You’d rather jam to some Foo Fighters or Beyoncé, but your kids just want to “Shake It Off” with Taylor Swift (again, for the umpteenth time). A new survey shows parents only have a limited window to influence kids’ musical taste, so if you just can’t listen to one more Kidz Bop rendition, then bring them over to your side—before it’s too late.

According to a new research conducted by music streaming service Deezer, parents can shape their kids musical sensibilities—but only until age 10. This doesn’t give you a whole lot of time to introduce your kid to the classics before they hit their pre-teens and decide mom and dad’s music isn’t so cool anymore.

photo: Alireza Attari via Unsplash

The survey of 2,000 American parents with children under 18, coupled with a literature review by Dr Hauke Egermann from the Department of Music at the University of York. concluded that the best time to influence kids future music tastes is between ages eight and 10. Of the parents surveyed 82 percent said their kids react most positively to hearing new music before the age of 10.

Seventy-five percent of the parents surveyed said they actively try to influence their kid’s taste in music. Some ways parents report attempting to influence their kids musical tastes include playing songs in the car “because they can’t escape,” or dancing to make tracks more fun. Fifty-six percent have taken their child to a live music event such as a concert, gig or festival, with 15 percent considering it the perfect way to help their kids discover new music.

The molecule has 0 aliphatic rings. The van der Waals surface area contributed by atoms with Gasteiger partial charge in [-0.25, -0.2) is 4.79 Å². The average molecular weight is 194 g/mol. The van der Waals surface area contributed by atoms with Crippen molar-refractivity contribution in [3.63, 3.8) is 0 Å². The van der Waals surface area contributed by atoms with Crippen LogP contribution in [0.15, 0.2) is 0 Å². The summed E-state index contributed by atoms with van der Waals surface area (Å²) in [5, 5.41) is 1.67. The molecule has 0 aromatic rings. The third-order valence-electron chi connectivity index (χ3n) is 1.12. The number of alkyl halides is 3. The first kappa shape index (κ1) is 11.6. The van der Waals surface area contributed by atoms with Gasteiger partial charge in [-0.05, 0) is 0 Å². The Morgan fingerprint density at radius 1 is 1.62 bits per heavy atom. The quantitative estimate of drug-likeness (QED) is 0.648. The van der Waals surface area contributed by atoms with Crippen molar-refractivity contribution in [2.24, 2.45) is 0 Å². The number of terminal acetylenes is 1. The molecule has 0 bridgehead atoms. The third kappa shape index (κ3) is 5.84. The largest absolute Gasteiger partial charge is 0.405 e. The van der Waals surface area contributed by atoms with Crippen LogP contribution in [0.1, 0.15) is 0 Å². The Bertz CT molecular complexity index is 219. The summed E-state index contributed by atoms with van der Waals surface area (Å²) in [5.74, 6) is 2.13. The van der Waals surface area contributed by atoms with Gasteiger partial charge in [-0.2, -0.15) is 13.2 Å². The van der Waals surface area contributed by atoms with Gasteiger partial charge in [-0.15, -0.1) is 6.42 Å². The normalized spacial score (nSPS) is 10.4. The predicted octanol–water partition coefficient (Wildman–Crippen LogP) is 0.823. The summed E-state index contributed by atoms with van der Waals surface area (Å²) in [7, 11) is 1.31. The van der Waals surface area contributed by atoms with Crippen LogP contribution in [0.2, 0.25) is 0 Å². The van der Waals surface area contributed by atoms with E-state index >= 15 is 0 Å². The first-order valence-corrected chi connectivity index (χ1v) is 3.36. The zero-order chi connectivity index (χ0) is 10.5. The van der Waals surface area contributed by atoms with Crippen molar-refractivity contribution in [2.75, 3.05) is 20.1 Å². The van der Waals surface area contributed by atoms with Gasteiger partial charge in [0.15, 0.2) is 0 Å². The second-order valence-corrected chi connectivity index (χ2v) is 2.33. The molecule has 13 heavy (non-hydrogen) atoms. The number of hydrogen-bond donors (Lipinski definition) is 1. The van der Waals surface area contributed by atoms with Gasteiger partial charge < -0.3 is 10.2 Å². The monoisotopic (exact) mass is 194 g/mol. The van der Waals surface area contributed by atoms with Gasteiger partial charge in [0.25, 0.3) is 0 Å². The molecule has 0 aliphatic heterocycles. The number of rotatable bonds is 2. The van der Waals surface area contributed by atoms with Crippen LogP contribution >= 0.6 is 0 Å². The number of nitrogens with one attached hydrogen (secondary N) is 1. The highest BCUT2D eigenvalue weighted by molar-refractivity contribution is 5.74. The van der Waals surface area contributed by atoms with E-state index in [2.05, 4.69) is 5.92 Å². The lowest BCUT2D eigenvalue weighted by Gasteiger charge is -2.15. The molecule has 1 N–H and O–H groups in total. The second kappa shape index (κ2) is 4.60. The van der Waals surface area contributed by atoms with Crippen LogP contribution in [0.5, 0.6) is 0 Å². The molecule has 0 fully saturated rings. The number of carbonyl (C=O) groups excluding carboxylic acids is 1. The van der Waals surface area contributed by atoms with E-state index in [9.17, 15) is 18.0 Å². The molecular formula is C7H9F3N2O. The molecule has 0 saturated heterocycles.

“Children have an ‘openness’ to new music, and this means parents have an important role to play in developing the music tastes of their kids,” says Dr. Egermann, “However, time is of the essence, as parental influence is most likely to be effective during the critical time period before age 10, when puberty begins. During adolescence, children tend to gravitate away from their parents’ choices and are more influenced by their peers.”

Egermann adds, “By playing children a variety of genres before this critical period, the research on familiarization suggests they will enjoy lots of different types of music as adults. The benefits of having a wider taste in music include the ability to use music to manage their emotions, socialize and bond with others more easily, as well to have a better understanding of other cultures.”

To help parents act on these findings, Deezer has curated a playlist with classic tracks from a whole range of music genres. You can access Deezer’s “Childhood Tunes” playlist here.

—Shahrzad Warkentin



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